There are three basic types of geometry: Euclidean, hyperbolic and elliptical. Although there are additional varieties of geometry, they are all based on combinations of these three basic types. Euclidean geometry is the original form, dating back to 300 BC, and it is the result of the work of the Greek Alexandrian mathematician Euclid, who developed the five postulates, or axioms, upon which his geometric theorems are built.
Euclid's fifth postulate, known as the parallel postulate, went without an accompanying proof for thousands of years. The parallel postulate assumes that a straight line crossing through two other straight lines and forming two same-side interior angles of less than 90 degrees determines that those two lines, if extended far enough, will eventually meet on the side of the interior angles. This assumption, however, did not take into account the idea of curved space, which was first conceptualized by Albert Einstein in his 1915 General Theory of Relativity.
The idea of space existing with either a positive or a negative curvature introduced the idea of non-Euclidean geometry, in which the parallel postulate would not always hold true. In curved space, it cannot be assured that the two lines in question will ever meet, regardless of how far they might be extended. The geometry based on space with a negative curvature became known as hyperbolic geometry. Elliptical geometry refers to the type of geometry based on space with a positive curvature.Learn More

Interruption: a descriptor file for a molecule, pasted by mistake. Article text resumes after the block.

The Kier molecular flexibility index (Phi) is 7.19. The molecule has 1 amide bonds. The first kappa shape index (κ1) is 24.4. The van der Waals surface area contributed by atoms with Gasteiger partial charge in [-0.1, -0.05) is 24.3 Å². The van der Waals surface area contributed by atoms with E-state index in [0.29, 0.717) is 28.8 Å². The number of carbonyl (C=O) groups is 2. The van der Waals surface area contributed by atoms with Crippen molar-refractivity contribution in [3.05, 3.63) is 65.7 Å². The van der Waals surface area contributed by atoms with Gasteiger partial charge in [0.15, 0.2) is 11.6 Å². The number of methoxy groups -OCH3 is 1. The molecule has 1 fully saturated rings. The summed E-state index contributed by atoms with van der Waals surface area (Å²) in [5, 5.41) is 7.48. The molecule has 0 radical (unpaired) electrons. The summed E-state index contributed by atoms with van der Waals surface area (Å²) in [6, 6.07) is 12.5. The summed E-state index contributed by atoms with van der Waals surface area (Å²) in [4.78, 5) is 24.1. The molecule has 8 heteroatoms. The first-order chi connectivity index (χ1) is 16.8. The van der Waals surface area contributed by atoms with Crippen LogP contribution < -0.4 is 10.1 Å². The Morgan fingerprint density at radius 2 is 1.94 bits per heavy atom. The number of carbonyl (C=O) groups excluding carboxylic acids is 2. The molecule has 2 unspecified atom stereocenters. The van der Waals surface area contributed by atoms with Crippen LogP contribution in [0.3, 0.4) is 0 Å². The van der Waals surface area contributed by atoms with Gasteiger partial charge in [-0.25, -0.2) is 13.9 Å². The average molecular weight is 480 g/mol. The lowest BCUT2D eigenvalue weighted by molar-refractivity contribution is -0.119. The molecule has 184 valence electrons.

Hyperbolic geometry and spherical, or elliptical, geometry are two types of non-Euclidean geometry. Spherical geometry is somewhat similar to Euclidean, or plane, geometry except that it is used to determine distances and areas on the surface of a sphere instead of the flat surfaces of Euclidean geometry. Hyperbolic geometry differs from spherical geometry by its application to surfaces with a constant negative curvature, such as the curved space first introduced in Einstein's 1915 general theory of relativity.Full Answer >
The three main types of symmetry used in mathematics are reflectional symmetry, rotational symmetry and point symmetry. Other less common types of symmetry include translational symmetry, glide symmetry, helical symmetry and symmetry of scale.Full Answer >
Geometry is defined as the area of mathematics dealing with points, lines, shapes and space. Geometry is important because the world is made up of different shapes and spaces. It is broken into plane geometry, flat shapes like lines, circles and triangles, and solid geometry, solid shapes like spheres and cubes.Full Answer >
Studying geometry helps students improve logic, problem solving and deductive reasoning skills. The study of geometry provides many benefits, and unlike some other complex mathematical disciplines, geometry has many practical and daily applications. It is used in art, engineering, sports, cars, architecture and much more.Full Answer >